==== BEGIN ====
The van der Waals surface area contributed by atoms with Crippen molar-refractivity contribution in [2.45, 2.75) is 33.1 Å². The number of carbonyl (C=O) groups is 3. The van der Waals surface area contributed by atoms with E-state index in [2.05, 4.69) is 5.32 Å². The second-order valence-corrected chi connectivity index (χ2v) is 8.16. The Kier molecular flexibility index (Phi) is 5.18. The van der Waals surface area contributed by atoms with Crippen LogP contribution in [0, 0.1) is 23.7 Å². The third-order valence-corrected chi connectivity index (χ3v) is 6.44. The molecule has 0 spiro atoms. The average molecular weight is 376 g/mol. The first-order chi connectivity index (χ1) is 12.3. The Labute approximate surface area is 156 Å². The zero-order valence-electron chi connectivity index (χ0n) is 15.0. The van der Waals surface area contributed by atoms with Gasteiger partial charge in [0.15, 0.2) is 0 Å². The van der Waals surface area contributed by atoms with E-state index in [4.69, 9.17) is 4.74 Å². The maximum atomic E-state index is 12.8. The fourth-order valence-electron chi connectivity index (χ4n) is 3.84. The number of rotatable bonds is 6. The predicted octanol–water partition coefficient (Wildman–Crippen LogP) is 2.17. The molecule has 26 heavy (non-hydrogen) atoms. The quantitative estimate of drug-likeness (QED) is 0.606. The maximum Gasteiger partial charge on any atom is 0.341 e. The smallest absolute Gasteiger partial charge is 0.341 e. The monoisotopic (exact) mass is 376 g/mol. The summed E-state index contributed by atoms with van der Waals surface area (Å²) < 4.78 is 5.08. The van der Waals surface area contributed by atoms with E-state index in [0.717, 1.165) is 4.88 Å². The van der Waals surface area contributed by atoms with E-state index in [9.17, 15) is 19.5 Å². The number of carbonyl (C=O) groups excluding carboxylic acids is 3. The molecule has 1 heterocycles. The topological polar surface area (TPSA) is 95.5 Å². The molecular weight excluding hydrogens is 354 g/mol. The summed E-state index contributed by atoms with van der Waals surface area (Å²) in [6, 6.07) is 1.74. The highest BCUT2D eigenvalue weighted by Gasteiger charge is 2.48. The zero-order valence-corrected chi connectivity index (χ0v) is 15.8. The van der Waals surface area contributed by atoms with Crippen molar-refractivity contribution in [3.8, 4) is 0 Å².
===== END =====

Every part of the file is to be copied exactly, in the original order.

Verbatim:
The van der Waals surface area contributed by atoms with Crippen molar-refractivity contribution in [2.45, 2.75) is 33.1 Å². The number of carbonyl (C=O) groups is 3. The van der Waals surface area contributed by atoms with E-state index in [2.05, 4.69) is 5.32 Å². The second-order valence-corrected chi connectivity index (χ2v) is 8.16. The Kier molecular flexibility index (Phi) is 5.18. The van der Waals surface area contributed by atoms with Crippen LogP contribution in [0, 0.1) is 23.7 Å². The third-order valence-corrected chi connectivity index (χ3v) is 6.44. The molecule has 0 spiro atoms. The average molecular weight is 376 g/mol. The first-order chi connectivity index (χ1) is 12.3. The Labute approximate surface area is 156 Å². The zero-order valence-electron chi connectivity index (χ0n) is 15.0. The van der Waals surface area contributed by atoms with Gasteiger partial charge in [0.15, 0.2) is 0 Å². The van der Waals surface area contributed by atoms with E-state index in [4.69, 9.17) is 4.74 Å². The maximum atomic E-state index is 12.8. The fourth-order valence-electron chi connectivity index (χ4n) is 3.84. The number of rotatable bonds is 6. The predicted octanol–water partition coefficient (Wildman–Crippen LogP) is 2.17. The molecule has 26 heavy (non-hydrogen) atoms. The quantitative estimate of drug-likeness (QED) is 0.606. The maximum Gasteiger partial charge on any atom is 0.341 e. The smallest absolute Gasteiger partial charge is 0.341 e. The monoisotopic (exact) mass is 376 g/mol. The summed E-state index contributed by atoms with van der Waals surface area (Å²) < 4.78 is 5.08. The van der Waals surface area contributed by atoms with E-state index in [0.717, 1.165) is 4.88 Å². The van der Waals surface area contributed by atoms with E-state index in [9.17, 15) is 19.5 Å². The number of carbonyl (C=O) groups excluding carboxylic acids is 3. The molecule has 1 heterocycles. The topological polar surface area (TPSA) is 95.5 Å². The molecular weight excluding hydrogens is 354 g/mol. The summed E-state index contributed by atoms with van der Waals surface area (Å²) in [6, 6.07) is 1.74. The highest BCUT2D eigenvalue weighted by Gasteiger charge is 2.48. The zero-order valence-corrected chi connectivity index (χ0v) is 15.8. The van der Waals surface area contributed by atoms with Crippen molar-refractivity contribution in [3.8, 4) is 0 Å².